The host hotel will be the Buena Vista Palace, which is a Disney World Resort Hotel. When I think of Disney World, I immediately think of the iconic Magic Kingdom. So, I knew I wanted to do something with “magic”. The theme/tagline I came up with was “Celebrate the Magic of Music”. This was used at the end of the location reveal video I made that was played during the 2015 National Convention final joint session.
I had the goal of combining the magic of the locale with Kappa Kappa Psi & Tau Beta Sigma’s love of band & music. The magician’s hat has 5 curves that leave 4 spaces just as 5 lines leave 4 spaces on a musical staff. The traditional magic wand is replaced with the conductor’s baton, representing leadership in music. The stars surrounding everything add to the overall magic effect. The greek letter version, which will be on the back of the convention shirt, is placed upon a shape that resembles the “Welcome To Orlando” sign. As it was with the 2015 National Convention logo, I wanted it to capture the essence of the place as well as the event itself.
The National Intercollegiate Band (NIB) logo is pretty consistent from convention to convention, with only slight changes that reflect the identity of that year’s convention. So, for the 2017 NIB logo, I simply took some of the stars from the main logos and put them over the ‘I’.
Continuing the tradition I started with my first convention branding project, I put together an official visual brand development presentation for the national leadership of each organization. It breaks down my design decisions and hidden meaning behind certain elements. The document also has mockups for suggested designs for attendee shirts and National Intercollegiate Band participant polos. It gives them the overall concept well in advance so we can all be on the same page visually. This will inform the creation of future event collateral and promotional graphics.
It is not enough to design. You must know how the designs should be applied and be able to explain and justify your decisions with the overall project goal(s) in mind.
As the National Publications Manager at Kappa Kappa Psi & Tau Beta Sigma National Headquarters, The Podium falls within my purview. Twice a year (Fall and Spring), we send this national publication to chapters and alumni across the nation. When they receive and open their package, the first thing they will see is the cover. The design of the cover is important to the overall presentation of the magazine. There is a reason why getting on the cover of certain publications is considered a big deal in the entertainment industry. The cover image is in many ways the “logo” of that particular issue. It is a condensed representation of that publication’s brand and that issue. It is worth investing serious effort.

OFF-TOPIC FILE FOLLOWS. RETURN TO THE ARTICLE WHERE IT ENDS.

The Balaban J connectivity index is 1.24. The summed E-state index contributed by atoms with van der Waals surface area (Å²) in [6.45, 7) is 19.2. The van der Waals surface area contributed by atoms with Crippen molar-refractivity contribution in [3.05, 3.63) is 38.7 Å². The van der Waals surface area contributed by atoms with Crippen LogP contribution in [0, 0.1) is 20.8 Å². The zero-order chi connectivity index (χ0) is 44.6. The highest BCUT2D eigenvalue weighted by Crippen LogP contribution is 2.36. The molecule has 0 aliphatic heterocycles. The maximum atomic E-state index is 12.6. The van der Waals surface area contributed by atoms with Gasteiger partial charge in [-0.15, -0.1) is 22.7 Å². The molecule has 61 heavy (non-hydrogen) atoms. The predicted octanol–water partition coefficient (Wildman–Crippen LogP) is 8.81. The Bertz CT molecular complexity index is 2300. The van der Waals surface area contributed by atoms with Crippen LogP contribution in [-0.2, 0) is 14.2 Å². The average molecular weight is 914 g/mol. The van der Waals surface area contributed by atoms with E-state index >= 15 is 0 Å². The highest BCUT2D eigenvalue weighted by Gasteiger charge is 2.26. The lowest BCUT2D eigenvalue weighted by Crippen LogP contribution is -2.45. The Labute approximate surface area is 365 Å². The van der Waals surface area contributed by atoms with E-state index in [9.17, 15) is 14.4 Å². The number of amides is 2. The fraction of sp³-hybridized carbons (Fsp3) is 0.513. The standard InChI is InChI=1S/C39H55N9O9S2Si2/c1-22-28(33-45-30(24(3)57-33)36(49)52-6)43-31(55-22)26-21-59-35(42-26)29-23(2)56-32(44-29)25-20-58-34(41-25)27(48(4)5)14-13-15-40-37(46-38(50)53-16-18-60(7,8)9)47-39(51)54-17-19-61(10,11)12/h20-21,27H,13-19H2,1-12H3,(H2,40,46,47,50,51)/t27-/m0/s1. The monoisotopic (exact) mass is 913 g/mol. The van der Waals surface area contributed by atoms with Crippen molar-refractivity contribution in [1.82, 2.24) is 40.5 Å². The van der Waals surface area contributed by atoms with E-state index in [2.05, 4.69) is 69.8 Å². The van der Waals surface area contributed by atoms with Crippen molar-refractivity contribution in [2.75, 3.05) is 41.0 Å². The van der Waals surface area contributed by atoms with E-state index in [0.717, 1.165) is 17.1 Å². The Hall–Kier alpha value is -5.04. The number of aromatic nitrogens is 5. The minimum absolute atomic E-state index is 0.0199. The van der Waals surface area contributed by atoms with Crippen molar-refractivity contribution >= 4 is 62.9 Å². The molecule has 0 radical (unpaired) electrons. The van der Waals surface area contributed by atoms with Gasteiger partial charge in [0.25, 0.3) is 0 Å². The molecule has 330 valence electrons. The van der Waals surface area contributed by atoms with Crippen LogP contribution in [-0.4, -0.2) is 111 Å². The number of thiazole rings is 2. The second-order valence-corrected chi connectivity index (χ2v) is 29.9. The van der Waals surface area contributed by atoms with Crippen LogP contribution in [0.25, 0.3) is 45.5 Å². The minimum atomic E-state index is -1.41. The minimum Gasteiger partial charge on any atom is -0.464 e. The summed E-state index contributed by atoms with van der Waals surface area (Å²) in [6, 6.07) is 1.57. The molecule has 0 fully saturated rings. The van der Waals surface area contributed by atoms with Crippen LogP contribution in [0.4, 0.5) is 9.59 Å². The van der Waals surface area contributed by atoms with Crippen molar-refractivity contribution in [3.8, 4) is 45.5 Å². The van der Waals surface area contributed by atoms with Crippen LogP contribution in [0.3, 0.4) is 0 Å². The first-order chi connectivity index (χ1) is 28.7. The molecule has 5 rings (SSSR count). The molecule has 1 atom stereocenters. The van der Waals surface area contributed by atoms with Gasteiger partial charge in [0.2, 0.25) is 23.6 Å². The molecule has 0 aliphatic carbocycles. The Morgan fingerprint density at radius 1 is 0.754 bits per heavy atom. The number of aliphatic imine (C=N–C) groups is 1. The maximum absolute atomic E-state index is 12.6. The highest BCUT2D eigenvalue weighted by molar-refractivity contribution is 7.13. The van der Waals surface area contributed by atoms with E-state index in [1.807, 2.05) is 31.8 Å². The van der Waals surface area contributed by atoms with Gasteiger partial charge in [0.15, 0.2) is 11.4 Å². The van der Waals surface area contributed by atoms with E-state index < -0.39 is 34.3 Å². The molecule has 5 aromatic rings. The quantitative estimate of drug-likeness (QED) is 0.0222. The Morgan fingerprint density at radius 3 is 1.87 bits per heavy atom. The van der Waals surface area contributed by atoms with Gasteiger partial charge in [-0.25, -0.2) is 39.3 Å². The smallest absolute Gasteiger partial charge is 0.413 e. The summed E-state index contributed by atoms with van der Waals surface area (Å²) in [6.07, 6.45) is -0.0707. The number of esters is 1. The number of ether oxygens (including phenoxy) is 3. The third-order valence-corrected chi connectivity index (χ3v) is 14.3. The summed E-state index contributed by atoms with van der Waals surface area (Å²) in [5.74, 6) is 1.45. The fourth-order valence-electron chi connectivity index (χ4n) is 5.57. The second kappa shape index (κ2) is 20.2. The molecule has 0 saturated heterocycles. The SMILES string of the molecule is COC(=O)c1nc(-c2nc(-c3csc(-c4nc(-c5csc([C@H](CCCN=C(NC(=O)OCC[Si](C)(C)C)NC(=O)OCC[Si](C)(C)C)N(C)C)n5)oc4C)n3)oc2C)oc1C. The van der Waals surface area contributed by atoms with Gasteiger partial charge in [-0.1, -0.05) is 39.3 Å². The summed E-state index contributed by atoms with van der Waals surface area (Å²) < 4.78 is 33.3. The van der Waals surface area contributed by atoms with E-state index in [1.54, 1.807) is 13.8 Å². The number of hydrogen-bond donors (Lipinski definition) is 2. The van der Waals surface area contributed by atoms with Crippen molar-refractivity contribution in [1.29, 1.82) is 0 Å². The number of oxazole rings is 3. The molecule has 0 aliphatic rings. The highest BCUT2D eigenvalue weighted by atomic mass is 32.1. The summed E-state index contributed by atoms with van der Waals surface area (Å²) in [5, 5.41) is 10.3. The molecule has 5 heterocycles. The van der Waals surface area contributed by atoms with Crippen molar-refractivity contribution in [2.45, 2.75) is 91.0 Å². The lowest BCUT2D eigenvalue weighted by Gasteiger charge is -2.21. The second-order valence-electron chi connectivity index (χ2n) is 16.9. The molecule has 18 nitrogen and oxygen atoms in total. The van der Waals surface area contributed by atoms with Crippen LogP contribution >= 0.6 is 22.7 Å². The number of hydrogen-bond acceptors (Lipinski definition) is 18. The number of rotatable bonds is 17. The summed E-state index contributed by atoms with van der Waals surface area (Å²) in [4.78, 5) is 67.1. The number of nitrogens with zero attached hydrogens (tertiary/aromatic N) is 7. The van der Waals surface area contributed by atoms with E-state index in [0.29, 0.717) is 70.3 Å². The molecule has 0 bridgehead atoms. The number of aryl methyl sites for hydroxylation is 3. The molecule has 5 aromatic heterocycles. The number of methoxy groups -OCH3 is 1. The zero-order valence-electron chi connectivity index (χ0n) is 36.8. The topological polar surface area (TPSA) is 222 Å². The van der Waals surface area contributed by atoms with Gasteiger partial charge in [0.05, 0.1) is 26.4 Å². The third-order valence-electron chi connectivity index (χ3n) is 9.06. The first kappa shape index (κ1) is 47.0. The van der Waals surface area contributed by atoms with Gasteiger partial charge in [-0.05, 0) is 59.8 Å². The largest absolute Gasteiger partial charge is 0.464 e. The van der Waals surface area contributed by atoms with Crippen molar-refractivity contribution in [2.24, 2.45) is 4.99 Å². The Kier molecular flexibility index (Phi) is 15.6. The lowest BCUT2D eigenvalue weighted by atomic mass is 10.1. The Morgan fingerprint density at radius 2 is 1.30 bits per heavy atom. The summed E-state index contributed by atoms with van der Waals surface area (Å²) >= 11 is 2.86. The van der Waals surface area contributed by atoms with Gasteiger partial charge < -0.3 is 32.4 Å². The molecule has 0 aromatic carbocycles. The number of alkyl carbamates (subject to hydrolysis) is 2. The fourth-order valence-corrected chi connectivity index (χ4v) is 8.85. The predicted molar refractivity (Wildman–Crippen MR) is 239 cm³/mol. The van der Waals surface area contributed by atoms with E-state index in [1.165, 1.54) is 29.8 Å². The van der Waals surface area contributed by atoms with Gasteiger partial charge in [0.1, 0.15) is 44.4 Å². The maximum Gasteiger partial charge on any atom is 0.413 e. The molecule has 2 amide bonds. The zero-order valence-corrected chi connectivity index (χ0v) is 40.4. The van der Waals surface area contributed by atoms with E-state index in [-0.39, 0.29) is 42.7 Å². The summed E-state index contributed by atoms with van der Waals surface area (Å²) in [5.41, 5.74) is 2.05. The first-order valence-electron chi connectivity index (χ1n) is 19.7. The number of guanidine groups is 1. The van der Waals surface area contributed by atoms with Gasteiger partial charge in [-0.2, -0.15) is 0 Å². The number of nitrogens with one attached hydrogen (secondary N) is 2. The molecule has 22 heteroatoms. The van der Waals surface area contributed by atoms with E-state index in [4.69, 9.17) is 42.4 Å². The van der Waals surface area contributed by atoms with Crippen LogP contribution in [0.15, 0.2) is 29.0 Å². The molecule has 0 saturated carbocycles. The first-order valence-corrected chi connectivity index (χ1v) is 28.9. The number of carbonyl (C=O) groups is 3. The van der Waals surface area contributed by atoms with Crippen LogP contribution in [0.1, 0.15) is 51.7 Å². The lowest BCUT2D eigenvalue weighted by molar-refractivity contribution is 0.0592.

When putting together content for your brand’s social media accounts, you’ll want to establish a unique way of telling your story. When people see your content, they need to be overcome with the desire to share. The people following you need to be informed, entertained, and/or educated by the content you produce. However, nothing of substance can be produced without proper preparation.
With the dark days of the Charlotte Bobcats behind them, the NBA franchise in Charlotte, North Carolina (my home state) returned to being called the Charlotte Hornets in 2014. The franchise, along with the NBA and Jordan Brand, created a new brand identity for the Hornets. Within that identity, they created a new logo system pyramid.
A brand ambassador is someone who, through their words and actions, is a living testimony to the greatness of your brand. They are your allies in the world. Whether they are on your payroll or are just satisfied patrons, they are crucial in spreading the good word about what your brand does.
You are never suppose to judge a book by its cover, but we do it all the time. As humans, with what we choose to cover our bodies can say a lot about us. If you are seen frequently wearing a certain brand, it is assumed you are loyal to that brand of clothing. Wearing apparel with your alma mater’s logo shows your pride in the school you graduated from. Fans of sports teams frequently are seen rocking team hats, shirts, jerseys, etc. You are a living, walking, breathing billboard for whatever brand you choose to showcase with your clothing choices. So, this must be taken into consideration when designing the insignia of your brand as well as the overall identity.